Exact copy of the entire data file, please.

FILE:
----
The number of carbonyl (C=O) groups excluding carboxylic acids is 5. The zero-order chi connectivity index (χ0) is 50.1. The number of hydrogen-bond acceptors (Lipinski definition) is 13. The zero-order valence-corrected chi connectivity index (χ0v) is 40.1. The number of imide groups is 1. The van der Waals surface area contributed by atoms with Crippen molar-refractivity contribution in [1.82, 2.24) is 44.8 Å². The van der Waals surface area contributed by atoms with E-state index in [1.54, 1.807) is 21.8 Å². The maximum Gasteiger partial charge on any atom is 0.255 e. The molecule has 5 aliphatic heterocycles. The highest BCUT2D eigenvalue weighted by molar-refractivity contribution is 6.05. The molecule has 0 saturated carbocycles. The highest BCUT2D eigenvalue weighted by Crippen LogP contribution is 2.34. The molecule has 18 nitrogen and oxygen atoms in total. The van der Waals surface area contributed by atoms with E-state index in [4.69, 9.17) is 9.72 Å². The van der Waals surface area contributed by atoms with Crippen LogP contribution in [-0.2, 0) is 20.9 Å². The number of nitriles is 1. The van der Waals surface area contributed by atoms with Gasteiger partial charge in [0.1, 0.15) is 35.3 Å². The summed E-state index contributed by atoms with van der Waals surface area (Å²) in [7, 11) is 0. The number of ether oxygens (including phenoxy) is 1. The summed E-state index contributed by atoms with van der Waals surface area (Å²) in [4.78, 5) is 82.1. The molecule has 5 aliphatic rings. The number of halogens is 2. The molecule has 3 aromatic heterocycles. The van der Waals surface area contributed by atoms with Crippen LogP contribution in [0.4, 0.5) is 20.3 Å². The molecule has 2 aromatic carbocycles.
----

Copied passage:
The number of carbonyl (C=O) groups excluding carboxylic acids is 5. The zero-order chi connectivity index (χ0) is 50.1. The number of hydrogen-bond acceptors (Lipinski definition) is 13. The zero-order valence-corrected chi connectivity index (χ0v) is 40.1. The number of imide groups is 1. The van der Waals surface area contributed by atoms with Crippen molar-refractivity contribution in [1.82, 2.24) is 44.8 Å². The van der Waals surface area contributed by atoms with E-state index in [1.54, 1.807) is 21.8 Å². The maximum Gasteiger partial charge on any atom is 0.255 e. The molecule has 5 aliphatic heterocycles. The highest BCUT2D eigenvalue weighted by molar-refractivity contribution is 6.05. The molecule has 0 saturated carbocycles. The highest BCUT2D eigenvalue weighted by Crippen LogP contribution is 2.34. The molecule has 18 nitrogen and oxygen atoms in total. The van der Waals surface area contributed by atoms with E-state index in [4.69, 9.17) is 9.72 Å². The van der Waals surface area contributed by atoms with Crippen LogP contribution in [-0.2, 0) is 20.9 Å². The number of nitriles is 1. The van der Waals surface area contributed by atoms with Gasteiger partial charge in [0.1, 0.15) is 35.3 Å². The summed E-state index contributed by atoms with van der Waals surface area (Å²) in [7, 11) is 0. The number of ether oxygens (including phenoxy) is 1. The summed E-state index contributed by atoms with van der Waals surface area (Å²) in [4.78, 5) is 82.1. The molecule has 5 aliphatic rings. The number of halogens is 2. The molecule has 3 aromatic heterocycles. The van der Waals surface area contributed by atoms with Crippen LogP contribution in [0.4, 0.5) is 20.3 Å². The molecule has 2 aromatic carbocycles.